6. Hey everyone! As the title suggests, the syllabus says that we should be able to discuss "how the choice of fuel is influenced by its energy density or specific energy." I understand that a higher energy density and specific energy means it is an effective fuel, but how about when there's two fuels, one with a higher energy density and lower specific energy versus one with a lower energy density and higher specific energy? Which fuel would be the better choice? I think I can save another post by asking my other question here: For everyone else doing Energy, we are aware that it is a new option and thus it has no practice questions from past exams. How are you guys studying/practicing for the upcoming paper 3? I have the Pearson textbook and the Oxford study guide, do you think that is sufficient? Thanks!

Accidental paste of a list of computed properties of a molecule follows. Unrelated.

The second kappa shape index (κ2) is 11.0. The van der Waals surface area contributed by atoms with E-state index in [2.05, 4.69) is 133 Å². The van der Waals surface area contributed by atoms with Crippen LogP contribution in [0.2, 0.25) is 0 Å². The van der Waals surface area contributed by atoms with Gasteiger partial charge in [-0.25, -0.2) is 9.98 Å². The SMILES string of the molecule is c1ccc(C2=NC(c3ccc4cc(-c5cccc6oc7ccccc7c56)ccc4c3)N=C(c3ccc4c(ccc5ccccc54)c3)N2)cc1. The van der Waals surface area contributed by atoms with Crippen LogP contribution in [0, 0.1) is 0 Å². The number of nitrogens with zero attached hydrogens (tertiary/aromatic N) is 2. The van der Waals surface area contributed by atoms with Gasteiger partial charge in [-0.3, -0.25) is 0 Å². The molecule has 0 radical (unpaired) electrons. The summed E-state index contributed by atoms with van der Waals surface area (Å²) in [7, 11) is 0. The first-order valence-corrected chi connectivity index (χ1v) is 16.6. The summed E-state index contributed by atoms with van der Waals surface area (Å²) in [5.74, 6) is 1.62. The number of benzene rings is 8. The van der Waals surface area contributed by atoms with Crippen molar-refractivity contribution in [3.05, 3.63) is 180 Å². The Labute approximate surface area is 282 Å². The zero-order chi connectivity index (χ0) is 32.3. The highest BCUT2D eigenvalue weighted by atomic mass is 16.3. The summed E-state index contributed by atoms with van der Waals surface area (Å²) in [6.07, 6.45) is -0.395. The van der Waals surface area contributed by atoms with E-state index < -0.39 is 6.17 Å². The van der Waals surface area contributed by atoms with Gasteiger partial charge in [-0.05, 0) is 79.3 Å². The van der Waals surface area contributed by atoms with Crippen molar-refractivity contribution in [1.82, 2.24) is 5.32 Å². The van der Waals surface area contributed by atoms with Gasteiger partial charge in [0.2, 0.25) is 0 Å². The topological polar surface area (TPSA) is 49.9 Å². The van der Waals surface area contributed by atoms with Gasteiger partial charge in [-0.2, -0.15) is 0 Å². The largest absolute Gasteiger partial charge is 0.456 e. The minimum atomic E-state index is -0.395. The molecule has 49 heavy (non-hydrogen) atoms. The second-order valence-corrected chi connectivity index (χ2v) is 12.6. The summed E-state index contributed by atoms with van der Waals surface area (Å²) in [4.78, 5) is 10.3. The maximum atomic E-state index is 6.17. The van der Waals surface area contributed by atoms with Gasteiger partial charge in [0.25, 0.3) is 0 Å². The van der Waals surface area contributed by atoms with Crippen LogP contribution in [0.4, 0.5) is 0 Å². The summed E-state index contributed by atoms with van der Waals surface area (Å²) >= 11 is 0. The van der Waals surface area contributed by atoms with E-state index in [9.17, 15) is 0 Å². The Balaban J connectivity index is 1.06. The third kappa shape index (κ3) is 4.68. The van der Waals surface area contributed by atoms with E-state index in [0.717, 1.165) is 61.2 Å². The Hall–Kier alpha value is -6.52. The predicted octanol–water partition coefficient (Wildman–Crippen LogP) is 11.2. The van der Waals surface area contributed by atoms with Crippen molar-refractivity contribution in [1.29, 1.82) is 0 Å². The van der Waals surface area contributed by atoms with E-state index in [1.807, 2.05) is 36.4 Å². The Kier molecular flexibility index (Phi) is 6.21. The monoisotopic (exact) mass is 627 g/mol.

7. Hi everyone. I've written two short guides on IBS: Time managementPreventing and managing stressThe following is about how to create realistic plans. It's adapted from my blog. I hope it helps. There are two easy ways to create feasible plans: Pretend you have 30% the energy you usually have Copy a plan you’ve completed successfully beforeNote that I’ve left out the most obvious way – looking at a calendar and the things you have to do then filling up the hours. Why don’t we stick to plans? It’s simply too difficult For some reason, if we imagine a free day we imagine a lot of time. But we also assume our energy levels will match that. It often doesn’t. Cramming the day with loads of activities is only going to make you tired quickly and far more likely to stop doing them even in the middle of the day. If it’s a long term plan it’s even less likely to continue. We get distracted Distractions are a huge problem. As research shows, after a distraction, it takes about 25 minutes to get back into work. It makes our work far less efficient and moves everything in the plan forward. Therefore we work longer, become more tired and start putting things off. We don’t give ourselves enough time We might assume that we can get an essay done in 3 hours but sometimes we might get stuck which means we have to take a longer break. Or we can’t find the book we want. Same with side projects you might want to do after work/studying. If we expect to do all of them in a minimal time then we’re either going to drop them completely or reduce them drastically and feel guilty about it. We procrastinate Looking at a large plan for the day can be intimidating and cause us to procrastinate. Therefore we don’t do anything we aim to. Here’s one simple way to stop it. Making plans work Assume less energy than normalThis point relies on assuming you have less energy than your plan assumes. If we try being superhuman then get intimidated or worn out by our plan, it’s not a useful. On the other hand, if we’re more modest, we have a much easier starting point, procrastination is less likely and we will complete things. Let’s take one of the plans I’ve had in the past (and I’ve had many): This is actually a simplified version of a plan I had at one point in my first year of university. Looking back on it, it’s surprising to think that I considered it then even more surprising is that I was annoyed when I couldn’t complete it! Nearly 9 hours of difficult (and unnecessary!) work I had planned. That’s on top of being social, dealing with chronic pain and you know, trying to not hate books after my first week. The plan didn’t work for a variety of reasons: I didn’t have the energy to complete themI ignored other factors (like having friends and going outside)It was boringIt wasn’t flexibleCreating the plan with the mind that you’ll have less energy means you plan to do fewer things, increase flexibility and still complete things. So the plan above might turn into this (assuming there’s a 9am start): And that’d be it. The first plan has nearly 9 hours of mentally tasking work while the second has 4 hours with large breaks in between. It’s much easier to start and I found I got more work done with the second plan overall. Copy a previous plan.The second condition is easier to implement. If you’ve successfully created and completed a plan before, copy it and use it again. However, it’s important to take into account new factors when doing this because your past plan might have been completed under much different conditions. For example, if you’ve caught a cold, your energy is going to be lower than it would be normally so you’ll complete less work or it’ll take longer to complete the same amount. But remember to be reasonable. If you’ve planned an overnight stay at your library or a general rush till exams, you won’t be able to sustain it for a long period. To combat that, refer to point one. An impromptu Q&A session “But you’re doing so little work – this doesn’t apply to me!” Fortunately, it still does. If you’ve ever planned anything and never completed it (although you feel you should have) then it applies. Creating unrealistic plans is normal and unless you actually have unlimited energy, it’s fine to plan less and complete more. Dealing with chronic pain means I’ve had to change how I view plans and making my time more efficient. This is one way I’ve managed to stay with the crowd despite being in pain all the time. “But what if I can’t plan less! I have so much more work to do than you” That’s where the second condition comes into place. Not every plan can work on such little energy. Deadlines and loads of work exist. If you’ve actually completed a plan that meets the demands of your current situation, mould it around that. If not, continue to assume you’ll have less energy when creating it. And stop procrastinating. Yet, don't use this excuse to return to an unrealistic plan crammed with work from the time you wake up to the time you sleep. “What if I have scheduled commitments?” If you have a variety of things you want to do (clubs, learning new things, blogging etc), reducing the amount of energy you’ll have to complete it seems ridiculous. It isn’t. In this scenario, you have to exercise prioritising and say no to some commitments. If you don’t, there’s a good chance you won’t do them, get frustrated at the ‘little free time’ you have or burn out very quickly and blame yourself. Admittedly, it is difficult saying no to things especially when you seem to have a lot of time for trying new things. Those things won’t disappear straight away and there’s no point in planning them if you’re too tired to complete them. It’s alright to say no. This is a big thing for IB students. Especially if you feel that extracurriculars are extremely important. However, there are a few more things important than extracurriculars and even grades. Your health. Running on low energy and being on the verge of burn out for two years is damaging. It can have adverse affects like putting you at risk of depression and other health problems that happen as a result of stress. Take the time to assess your priorities throughout the school year and decide what you want and need to do. While the IB is a difficult time for many, you do not need to assume it'll be difficult and aim to fulfil that prophecy. "I'll try to do that but which would you pick, sleep, study or social life?" This is genuinely one of the biggest lies about the IB ever. It's sometimes funny to joke about how little sleep you get but there's nothing to be proud about when it comes to getting little sleep. You can have all three. I recommend you have all three. Studying is important for getting good grades. Sleep is important for every activity you do. Sleep debt is a thing. If you consistently go without sleep, it's not much different from not sleeping at all. For example, if you consistently shave 2 hours off your sleep for a week then at the end of the week, your attentiveness is the same had you not slept for an entire day. Socialising with other people can be fun and a welcome break from reading books all the time (which is inefficient since concentration levels drop throughout the day). Plan less and give yourself more time to enjoy your day. Your grades will thank you for it. “Am I allowed to continue working past my smaller plan?” Yes. A minimal plan makes it easier to start working. It doesn’t necessarily put a limit on how much you should continue working. Though, it should make you more efficient with the hours planned – reducing the need to continue working much more. The next day, return to the minimal plan. A good plan is sustainable. “I’m rubbish with times. What if I oversleep?” Ignore times and focus on activities. Instead of planning the hours, aim to work on a project for an hour in the morning and an hour in the evening. If that is too difficult, aim to do an hour of the project during the course of the day. The earlier the better of course as you don’t want tiredness to excuse you from working. “Did you write these questions yourself?” Some things are best kept secret. Action Steps The take away from this is to reduce the amount of energy you’ll need to finish a plan so it’s easier to start and easier to complete. What can you do now? Create a plan for your ideal day Assume you’ll have less energy than normal Create a new plan.A small amount of completed work is better than a large amount left wished to be completed. If you have any questions or suggestions, feel free to add them